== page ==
Scripture scholars give us another source for prayerful reflection here. They believe that as the parable was told by Jesus, it ended with the rejection of the first messengers sent to collect the landowner’s share of the harvest, and it did not contain the personal involvement of the owner in establishing the vineyard. In this form, the parable reflected the lived experience of most of the peasants that Jesus addressed in his daily preaching to the crowds. Scholars believe that small groups of farmers would have been fortunate enough to work land that they actually owned. These would still have to barter for necessities of life and for seed for the next year’s crop. They also paid a variety of taxes, religious tithes, and social responsibilities. A farmer who worked his own land would be left with about 20 percent of the yearly crop to feed his livestock and family. The typical peasant who worked someone else’s land had far less to live on. In the original parable, Jesus identified with the plight of these poor peasants whose everyday life was extremely difficult and who sometimes made foolish decisions in hopes that they could change their life for the better. At this level, the parable also contains a great deal for our reflection.

This rather simple parable as told by Jesus has been reworked by subtracting some elements and adding others.  The early Christians who told the parable as they remembered Jesus’ telling of the story did so in order to find meaning for their lives, their struggles, and their relationship with God. In that effort to find meaning, the story itself changed into the form we find in the gospel text. There is fruit for reflection here too. The parable changed from the original story as told by Jesus to the parable as we find it today in Matthew’s gospel, in an effort to find God speaking to people in the present. This too is part of the revelation of God, and how God worked and is working to speak to us in our day as we pray and reflect on this text.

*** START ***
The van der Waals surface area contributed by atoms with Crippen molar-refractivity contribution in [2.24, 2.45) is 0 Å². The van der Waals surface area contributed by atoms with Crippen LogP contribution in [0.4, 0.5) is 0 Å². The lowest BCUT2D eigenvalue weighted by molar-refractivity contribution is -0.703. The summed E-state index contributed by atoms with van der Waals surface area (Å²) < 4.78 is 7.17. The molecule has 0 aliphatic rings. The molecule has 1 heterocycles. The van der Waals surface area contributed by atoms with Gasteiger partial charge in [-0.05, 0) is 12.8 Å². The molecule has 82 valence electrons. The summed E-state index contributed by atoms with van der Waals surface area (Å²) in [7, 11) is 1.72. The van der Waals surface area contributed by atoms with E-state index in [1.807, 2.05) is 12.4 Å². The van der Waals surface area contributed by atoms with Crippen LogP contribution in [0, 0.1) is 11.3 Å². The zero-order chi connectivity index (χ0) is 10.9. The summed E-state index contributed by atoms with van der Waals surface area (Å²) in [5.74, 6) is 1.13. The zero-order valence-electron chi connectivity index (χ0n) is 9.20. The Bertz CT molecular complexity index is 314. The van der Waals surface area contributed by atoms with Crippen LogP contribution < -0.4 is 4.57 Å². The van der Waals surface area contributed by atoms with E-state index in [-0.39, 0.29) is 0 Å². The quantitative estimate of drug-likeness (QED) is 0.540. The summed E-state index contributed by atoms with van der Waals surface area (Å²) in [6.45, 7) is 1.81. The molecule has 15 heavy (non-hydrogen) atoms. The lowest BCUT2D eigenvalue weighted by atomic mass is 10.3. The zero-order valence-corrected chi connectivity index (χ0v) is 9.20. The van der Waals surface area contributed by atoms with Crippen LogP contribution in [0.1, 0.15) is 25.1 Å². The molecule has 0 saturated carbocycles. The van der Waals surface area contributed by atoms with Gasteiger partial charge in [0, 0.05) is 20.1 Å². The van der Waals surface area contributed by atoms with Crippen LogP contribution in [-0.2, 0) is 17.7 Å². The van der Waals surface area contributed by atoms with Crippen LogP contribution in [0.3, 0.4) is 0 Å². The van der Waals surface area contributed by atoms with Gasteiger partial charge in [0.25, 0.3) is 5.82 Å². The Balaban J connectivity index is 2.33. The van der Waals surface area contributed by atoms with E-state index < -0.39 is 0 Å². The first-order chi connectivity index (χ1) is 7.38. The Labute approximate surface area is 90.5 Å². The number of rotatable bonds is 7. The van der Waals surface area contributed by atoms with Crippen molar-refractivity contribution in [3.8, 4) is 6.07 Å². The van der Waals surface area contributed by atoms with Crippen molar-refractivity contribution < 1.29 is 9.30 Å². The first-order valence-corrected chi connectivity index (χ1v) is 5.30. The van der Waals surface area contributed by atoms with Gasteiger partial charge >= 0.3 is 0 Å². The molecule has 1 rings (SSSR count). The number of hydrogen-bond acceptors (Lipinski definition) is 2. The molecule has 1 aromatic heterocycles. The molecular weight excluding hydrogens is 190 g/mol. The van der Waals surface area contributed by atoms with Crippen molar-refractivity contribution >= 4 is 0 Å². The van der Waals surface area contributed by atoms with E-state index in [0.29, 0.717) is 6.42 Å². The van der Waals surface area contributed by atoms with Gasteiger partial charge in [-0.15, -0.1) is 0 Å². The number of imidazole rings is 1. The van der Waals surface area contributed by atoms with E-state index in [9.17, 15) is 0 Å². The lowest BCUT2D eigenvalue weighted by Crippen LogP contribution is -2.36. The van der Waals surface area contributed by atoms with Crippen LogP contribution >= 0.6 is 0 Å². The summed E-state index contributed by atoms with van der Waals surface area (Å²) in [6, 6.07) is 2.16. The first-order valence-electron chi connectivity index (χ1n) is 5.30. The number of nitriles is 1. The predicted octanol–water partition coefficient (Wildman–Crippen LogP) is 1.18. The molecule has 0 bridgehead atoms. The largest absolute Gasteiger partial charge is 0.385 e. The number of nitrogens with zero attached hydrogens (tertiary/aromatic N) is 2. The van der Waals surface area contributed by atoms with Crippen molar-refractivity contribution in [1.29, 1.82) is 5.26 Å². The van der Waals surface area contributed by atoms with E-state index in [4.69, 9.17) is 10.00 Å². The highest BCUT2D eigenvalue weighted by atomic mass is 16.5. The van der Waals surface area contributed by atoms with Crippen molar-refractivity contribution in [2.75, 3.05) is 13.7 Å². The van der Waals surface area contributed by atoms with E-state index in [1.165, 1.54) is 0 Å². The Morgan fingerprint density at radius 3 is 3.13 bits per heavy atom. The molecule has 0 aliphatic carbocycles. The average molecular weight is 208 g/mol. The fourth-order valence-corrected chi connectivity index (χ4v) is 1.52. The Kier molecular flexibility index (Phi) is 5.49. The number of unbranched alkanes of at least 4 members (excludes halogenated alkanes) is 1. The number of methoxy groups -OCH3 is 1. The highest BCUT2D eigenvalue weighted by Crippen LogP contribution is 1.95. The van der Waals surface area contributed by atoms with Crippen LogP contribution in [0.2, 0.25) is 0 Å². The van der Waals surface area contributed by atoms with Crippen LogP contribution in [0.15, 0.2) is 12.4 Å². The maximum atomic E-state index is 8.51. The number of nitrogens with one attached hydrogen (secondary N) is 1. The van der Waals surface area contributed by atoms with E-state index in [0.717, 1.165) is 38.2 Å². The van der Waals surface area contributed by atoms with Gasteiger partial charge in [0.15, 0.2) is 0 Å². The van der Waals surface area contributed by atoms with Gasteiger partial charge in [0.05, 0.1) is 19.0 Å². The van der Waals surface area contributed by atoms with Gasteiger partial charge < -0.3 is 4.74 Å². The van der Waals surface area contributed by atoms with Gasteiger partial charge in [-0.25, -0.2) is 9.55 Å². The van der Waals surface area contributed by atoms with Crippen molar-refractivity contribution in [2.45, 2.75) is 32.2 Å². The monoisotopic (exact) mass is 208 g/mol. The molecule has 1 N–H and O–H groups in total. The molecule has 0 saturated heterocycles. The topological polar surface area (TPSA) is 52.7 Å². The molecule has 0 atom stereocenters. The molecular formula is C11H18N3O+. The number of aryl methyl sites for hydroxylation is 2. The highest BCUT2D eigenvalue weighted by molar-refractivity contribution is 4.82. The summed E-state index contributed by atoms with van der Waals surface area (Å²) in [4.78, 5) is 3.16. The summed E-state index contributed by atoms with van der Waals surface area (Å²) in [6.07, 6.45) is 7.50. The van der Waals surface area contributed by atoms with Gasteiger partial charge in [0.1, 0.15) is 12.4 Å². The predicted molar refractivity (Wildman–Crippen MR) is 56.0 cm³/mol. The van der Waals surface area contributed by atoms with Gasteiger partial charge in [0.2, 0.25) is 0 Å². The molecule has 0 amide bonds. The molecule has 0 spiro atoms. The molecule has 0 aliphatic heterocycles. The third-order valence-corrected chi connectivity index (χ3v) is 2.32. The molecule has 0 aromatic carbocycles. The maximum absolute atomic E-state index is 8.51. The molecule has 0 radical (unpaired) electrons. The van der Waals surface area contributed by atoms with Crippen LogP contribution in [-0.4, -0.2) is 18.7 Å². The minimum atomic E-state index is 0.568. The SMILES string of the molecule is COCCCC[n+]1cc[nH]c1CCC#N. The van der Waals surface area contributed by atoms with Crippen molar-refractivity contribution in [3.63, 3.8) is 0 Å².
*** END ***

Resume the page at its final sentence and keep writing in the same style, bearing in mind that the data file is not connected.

Reflection Questions:

  1. What is your experience of telling and retelling stories of importance to you in your life? Do you ever find new meaning or new details of the story that were not apparent earlier?
  2. Do you find the inconsistence in family stories as a source of inspiration or frustration?
  3. Have you ever been so frustrated by your life situation that you spoke or acted without good judgment?
  4. Have you ever gone away and asked someone to care for your house, garden, or pet? Did they fulfill your expectations?
  5. The landowner in the parable seems to have done the difficult work of planting the vineyard and erecting the structures to protect it, as well as building the wine press. The work of the tenants is to water, prune, and protect the vines from those who might harm them or steal the fruit and, finally, to tend to the harvest. Does the nature of the metaphor itself give you any insight into your role and God’s role in the world?
  6. How does your life reflect that God is the creator and you have been entrusted with care of creation?
  7. Have there ever been times when you acted as if that which has been entrusted to your care belongs to you? Are there also times when your actions express your belief that God is the creator and you are God’s steward?
  8. In the parable, the landowner keeps sending his messengers, and, finally, his own son, to the tenant farmers, even though they are treated cruelly each time. What does it say to you about God’s relationship to you?
  9. Can you talk to God as the Creator and your role as steward, the gift of creation with which God has blessed you, or some other aspect of this parable that is meaningful for you?

 

The gospel background and reflection questions are written by Fr. Paul Gallagher, OFM.
They are edited by Sister Anne Marie Lom, OSF and Joe Thiel.

Is missing Sunday Mass a mortal Sin?

France, Val d’Oise, Sarcelles. Easter vigil in St Thomas Chaldean church France.

We should first call to mind the importance of the Mass. Each Sunday, and Holy days of obligation, we gather together as a Church with hearts filled with joy to worship Almighty God. We remember and profess our faith in the mystery of our salvation. Jesus Christ, the Son of God, suffered, died, and rose for our salvation. The saving actions of Holy Thursday, Good Friday, and Holy Saturday’s Easter Vigil coalesce in the Holy Sacrifice of one Mass.